Well, OK, there are the references and the appendices after this, but to all intents and purposes this is where the interesting stuff stops. In Chapter 9 I set out my conclusions. Did I meet the aims and objectives? Do I have answers for my research questions? What did I do that contributes to wider knowledge? What would I have done differently? In other words, I tell you what I did, why it was important, and I reflect upon how it could be improved. It’s the bit where I wave a big flag for the examiners telling them exactly why I deserve a PhD.

And that’s it. I will, as promised, write a summary post but that needs a bit more time than I have now.

Chapter 10 – references, appendices


So we’re here, Chapter 8, the discussion. Make yourself a cuppa, perhaps fetch a biscuit or two, and settle down, as it’s a bit longer than the other parts. I will assume you didn’t wade through the entire methodology, which is actually the longest chapter.

In the discussion, I set out why the things I found out are interesting, or useful, or just thought-provoking. We take a little tour around moral panic, and the internet and aging, church leaders’ opinions and all sorts of other bits and pieces. The discussion goes back to the literature, and shows how the work I did extends, challenges or agrees with other people’s findings. Lots more questions are posed – but if I were going to use any part of my thesis as a platform for world domination, this would be the one.

Chapter 7 is my favourite results chapter. It’s a mix of content analysis and interviews, like the preceding chapters, but we focus on three different areas on the welcome pages that some sites have, and I record a disastrous attempt to measure interactivity on the websites. Not disastrous because my research methods failed – disastrous because I have a whole table full of zeroes, where I found nothing. So none of the analyses I had planned were done. The third area is hyperlinks. Who links where? How are the links chosen? What do they say about a site? I could have done a whole other PhD just on this aspect itself.

You will also – because you probably picked this post up via Twitter – be interested in the ideas about representation of self, and how that is managed. At least, I hope you are, as I found this bit fascinating.

In Chapter 6, I discuss the main content analysis results. I frame the local church as information provider, and assess how good a job of this it does, via the website.

We find out – perhaps not surprisingly – that churches can be great at providing information about the getting married, the buildings, graveyards and other records – but not all of them tell you when their services are, or how to get in touch, or indeed what church or faith might be about. So the websites are more about ‘organisational’ elements than ‘evangelising,’ or ‘interacting’ or ‘community’ – I draw a comparison with an American study which uses these four categories.

Interviews add colour to the tables and figures. Leaders tell us what they think the point of a website is, who their audience is, and we discuss the needs of an aging congregation.

Here’s Chapter Five. I know you have been waiting with bated breath…

This chapter does a couple of things. Firstly, it presents the longitudinal work, looking at how the numbers of websites across the whole of England have changed over the past four years. They rose, then levelled off – which suggests something about the point we’re at now. All the churches that need one, have one? Or are people starting to use other online tools?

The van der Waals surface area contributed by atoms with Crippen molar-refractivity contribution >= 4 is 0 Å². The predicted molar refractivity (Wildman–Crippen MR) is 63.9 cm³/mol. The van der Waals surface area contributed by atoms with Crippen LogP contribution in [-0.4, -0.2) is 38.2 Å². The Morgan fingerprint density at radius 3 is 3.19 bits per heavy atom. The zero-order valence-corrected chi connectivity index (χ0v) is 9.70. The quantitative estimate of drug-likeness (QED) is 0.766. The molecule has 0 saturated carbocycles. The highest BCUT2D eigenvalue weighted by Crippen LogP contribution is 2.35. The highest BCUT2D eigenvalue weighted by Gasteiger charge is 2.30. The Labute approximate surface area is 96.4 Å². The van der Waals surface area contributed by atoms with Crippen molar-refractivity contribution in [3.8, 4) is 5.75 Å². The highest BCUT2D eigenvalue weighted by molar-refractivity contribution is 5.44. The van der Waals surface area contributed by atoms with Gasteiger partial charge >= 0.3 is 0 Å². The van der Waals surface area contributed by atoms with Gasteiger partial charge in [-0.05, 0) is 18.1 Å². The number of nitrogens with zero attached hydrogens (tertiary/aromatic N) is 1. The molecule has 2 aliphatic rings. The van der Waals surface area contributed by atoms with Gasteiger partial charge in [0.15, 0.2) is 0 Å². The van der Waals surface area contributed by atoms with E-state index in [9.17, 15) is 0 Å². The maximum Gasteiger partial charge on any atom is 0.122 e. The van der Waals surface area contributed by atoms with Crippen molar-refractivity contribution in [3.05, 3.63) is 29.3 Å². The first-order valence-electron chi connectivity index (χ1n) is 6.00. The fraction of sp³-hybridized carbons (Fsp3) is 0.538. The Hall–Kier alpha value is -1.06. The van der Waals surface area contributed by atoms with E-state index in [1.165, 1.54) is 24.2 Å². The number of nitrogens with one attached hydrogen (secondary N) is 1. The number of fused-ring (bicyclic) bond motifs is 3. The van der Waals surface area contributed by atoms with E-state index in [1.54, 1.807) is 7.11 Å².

Then, you can find out how many local churches use a professional web design service – yet still let their sites become woefully out of date. Or how many pictures there are. Or how many sites are using frames. These are some of the content analysis findings – setting the scene for the later chapters.

Finally, we talk about what leaders think the ideal website should contain, the role of the national church in supporting web development and some really interesting things about governance, evaluation and skill. Once again, I think you will be surprised – if you thought my PhD was only about websites, you may find these interviews as fascinating as I did.

So  Chapter four is next. This is the first of four sections which describe the results.

This first one may come as a surprise if you thought the thesis was only about websites, because this is all about people. In this part, I explain who the interviewees were, where they’re from, what they’re like and we look at their use of, and opinions about, the internet. That’s including the information-seeking behaviour of the leaders, and some interesting views about email.

In the interests of anonymity, I gave all the interview participants a new name, and a new name for their church (sort of witness protection for the social sciences). So these are real stories, and real quotes, but the names are not real.

This is the longest chapter of the thesis, and unless you are particularly interested in epistemological justifications for choice of research methods, I’d suggest it may be one of the dullest. I don’t think the bits where I decide I am going down the empiricist, show-me-the-evidence, route, are particularly difficult reading, just not awfully interesting to the casual observer.

So if I were you I’d skip straight to section 3.6 which will give you all the gory detail about the sampling, and data collection methods. Possibly pausing at Figure 3.1 along the way which lays out the timescale and various parts of the project. I am quite proud of this diagram, and it took a disproportionately long time to do.

Or you might want to wait for the next blog post, which has the first batch of exciting results.

Today’s post brings you chapter 2, and chapter 10. Chapter 2 is the Literature Review in which I describe the existing research, explain what the current theories and practice and show how my PhD fills the gaps in the research. I’ve included the Bibliography in this post too, in case you wanted to look up any of the articles that are referenced in the review. The pdf also has the appendices in, which I would skip unless you are really bored and stuck for something to read…